Notice that Paul does not say, as it may be proposed, that a Christian is to put to death sin by discipline, will, or self-striving. These things may be tools used, but Paul argues that this act is done specifically “by the Spirit” (Emphasis added) in that it is not through the same compulsory bonds of slavery mentioned, but rather a relational putting to death of sin, as exemplified by the crying out of the believer “Abba! Father!”  Again, Paul is not arguing that obedience and discipline are not fruits of the faith, for he commends the Church in verse twelve saying “by the Spirit… put to death the deeds of the body.” He is, on the other hand, placing unreserved emphasis on the significance of these fruits being the result of God’s work, and not man’s. Corruption seeks to elevate corruption, therefore it should be no wonder that even Christians still have a tendency to try and pursue God on their own fleshly. This is often accompanied with great fear on the part of the believer, for he or she is often dwelling in a mind burdened down with the weight of sin, unwilling to acknowledge that Christ has already taken that burden upon Himself at Calvary. Paul’s answer is that this fleshly pursuit can only give birth to death, rather than life. The flesh starts and ends with man’s own natural state and capabilities after the fall, which Paul already established as displeasing to God and deathly (verse 8.) The Christian seeking to cultivate a deeper relationship with God and a more pure walk must then cast off this attitude and mindset in tune with the flesh, for it cannot bear true fruit but instead only strange fire. 

 

     The nature of this casting off of the flesh and  “setting of the mind”  towards the Spirit must be fundamentally different from anything associated with the flesh. In fact, one of Paul’s main points is that it doesn’t originate from the natural man but is rather imparted to him from above. In a very real sense, it is supernatural. Verses eight and nine for instance declare that “The mind that is set on the flesh is hostile to God, for it does not submit to God’s law; indeed, it cannot… You, [Christians] however, are not in the flesh but in the Spirit, if in fact the Spirit of God dwells in you.” Do not let the apparent redundancy of the language cause the meaning to be lost! To paraphrase this, Paul is actually making a quite radical statement, asserting that for the non-Christian, any acts of submission are thoroughly impossible. The only differentiation after the phrasing “you however,” is that this new creation has the Holy Spirit. This is stressed two times, as it is secondarily stated that the Christian is not of the flesh “if  in fact the Spirit… dwells in you.” Therefore, Paul’s entire argument and exhortation rests not in the convention of man but in God’s work of applying His grace to the individual believer through the Holy Spirit. The Spirit filled life then, and anything that is pleasing to God, must be a result of this Spirit at work. Martin Luther commentates a meaningful distinction in Romans between those who do not live by the Spirit, even though they appear to. He states:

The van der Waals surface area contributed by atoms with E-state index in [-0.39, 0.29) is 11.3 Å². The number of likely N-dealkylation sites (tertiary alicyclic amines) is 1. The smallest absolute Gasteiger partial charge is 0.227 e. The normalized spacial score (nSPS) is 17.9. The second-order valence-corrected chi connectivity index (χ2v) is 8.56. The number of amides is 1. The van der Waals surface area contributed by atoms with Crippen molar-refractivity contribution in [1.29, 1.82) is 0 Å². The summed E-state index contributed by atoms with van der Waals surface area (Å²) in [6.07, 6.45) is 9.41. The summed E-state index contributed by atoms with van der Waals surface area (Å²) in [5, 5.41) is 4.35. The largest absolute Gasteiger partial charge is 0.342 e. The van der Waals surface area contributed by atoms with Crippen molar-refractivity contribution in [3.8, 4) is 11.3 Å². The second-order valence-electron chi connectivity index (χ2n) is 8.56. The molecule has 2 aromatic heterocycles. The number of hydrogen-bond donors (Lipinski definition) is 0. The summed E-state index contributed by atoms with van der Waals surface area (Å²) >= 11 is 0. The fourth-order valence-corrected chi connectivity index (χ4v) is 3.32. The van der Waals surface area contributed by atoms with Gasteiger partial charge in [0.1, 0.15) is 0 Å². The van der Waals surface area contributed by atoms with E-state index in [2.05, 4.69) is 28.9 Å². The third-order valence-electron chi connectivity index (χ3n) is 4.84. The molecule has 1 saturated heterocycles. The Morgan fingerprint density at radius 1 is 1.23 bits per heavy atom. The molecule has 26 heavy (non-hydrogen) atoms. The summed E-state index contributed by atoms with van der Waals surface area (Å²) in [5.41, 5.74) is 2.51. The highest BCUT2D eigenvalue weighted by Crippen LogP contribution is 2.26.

“Outwardly you keep the law with works out of fear of punishment or love of gain. Likewise you do everything without free desire and love of the law; you act out of aversion and force. You’d rather act otherwise if the law didn’t exist. It follows, then, that you,in the depths of your heart, are an enemy of the law.”

This passage of Luther’s relates well to Romans and helps to distill the accusations of dissenters. According to Luther, the proposal that spiritual growth is epitomized in heartless, man-founded axioms is absolute kuddelmuddel [German for an absolute mess.] Yet nonetheless, this interpretation is still lived out by many Christians today, both in and out of the Catholic Church. Why live good if my best good is actually evil? They might argue. Notice however that Luther doesn’t begin by taking into account the outward putting to death of the flesh but cuts straight to the heart, asking foremost what spiritual growth has occurred to the inner man. Maryfield may claim that proof of the Spirit’s work is exemplified in the putting to death of the flesh and cultivating a good mind, however Luther holds that unless this work is done as a result of the Spirit working out an attitude of love in the heart of the Christian, then this presumed quest for sanctification is actually encouraging the flesh to rely more on its own power, and thus proving the man to be an enemy of God’s holy law. Paul concords with this line of reasoning stating in verse three: “God has done what the law, weakened by the flesh, could not do.” Rather than leading to true spiritual growth or hindering further sins, the mindframe of this discenter is still acting as though redemption were available under the law. Yet as Paul states that this law has been completed, and furthermore, man’s attempts to appease God on it’s basis are futile because of the flesh, rather than these attempts serving to hinder the propagation of it.